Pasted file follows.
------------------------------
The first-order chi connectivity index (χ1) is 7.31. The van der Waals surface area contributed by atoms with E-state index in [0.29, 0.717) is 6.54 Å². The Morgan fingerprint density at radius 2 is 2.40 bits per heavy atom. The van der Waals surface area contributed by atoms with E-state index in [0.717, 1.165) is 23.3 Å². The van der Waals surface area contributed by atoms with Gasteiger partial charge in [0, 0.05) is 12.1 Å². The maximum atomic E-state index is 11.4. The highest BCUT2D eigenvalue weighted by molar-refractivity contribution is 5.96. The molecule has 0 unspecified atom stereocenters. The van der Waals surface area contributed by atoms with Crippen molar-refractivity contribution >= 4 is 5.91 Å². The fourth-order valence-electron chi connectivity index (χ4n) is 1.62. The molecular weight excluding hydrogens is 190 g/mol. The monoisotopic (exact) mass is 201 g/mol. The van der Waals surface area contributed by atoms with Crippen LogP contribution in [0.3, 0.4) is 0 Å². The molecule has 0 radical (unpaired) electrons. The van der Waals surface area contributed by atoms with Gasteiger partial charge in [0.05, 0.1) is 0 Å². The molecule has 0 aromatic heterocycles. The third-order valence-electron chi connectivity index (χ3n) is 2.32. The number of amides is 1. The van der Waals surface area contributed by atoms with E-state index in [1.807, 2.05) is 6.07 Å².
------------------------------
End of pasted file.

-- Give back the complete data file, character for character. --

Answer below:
The first-order chi connectivity index (χ1) is 7.31. The van der Waals surface area contributed by atoms with E-state index in [0.29, 0.717) is 6.54 Å². The Morgan fingerprint density at radius 2 is 2.40 bits per heavy atom. The van der Waals surface area contributed by atoms with E-state index in [0.717, 1.165) is 23.3 Å². The van der Waals surface area contributed by atoms with Gasteiger partial charge in [0, 0.05) is 12.1 Å². The maximum atomic E-state index is 11.4. The highest BCUT2D eigenvalue weighted by molar-refractivity contribution is 5.96. The molecule has 0 unspecified atom stereocenters. The van der Waals surface area contributed by atoms with Crippen molar-refractivity contribution >= 4 is 5.91 Å². The fourth-order valence-electron chi connectivity index (χ4n) is 1.62. The molecular weight excluding hydrogens is 190 g/mol. The monoisotopic (exact) mass is 201 g/mol. The van der Waals surface area contributed by atoms with Crippen LogP contribution in [0.3, 0.4) is 0 Å². The molecule has 0 radical (unpaired) electrons. The van der Waals surface area contributed by atoms with Gasteiger partial charge in [0.05, 0.1) is 0 Å². The molecule has 0 aromatic heterocycles. The third-order valence-electron chi connectivity index (χ3n) is 2.32. The number of amides is 1. The van der Waals surface area contributed by atoms with E-state index in [1.807, 2.05) is 6.07 Å².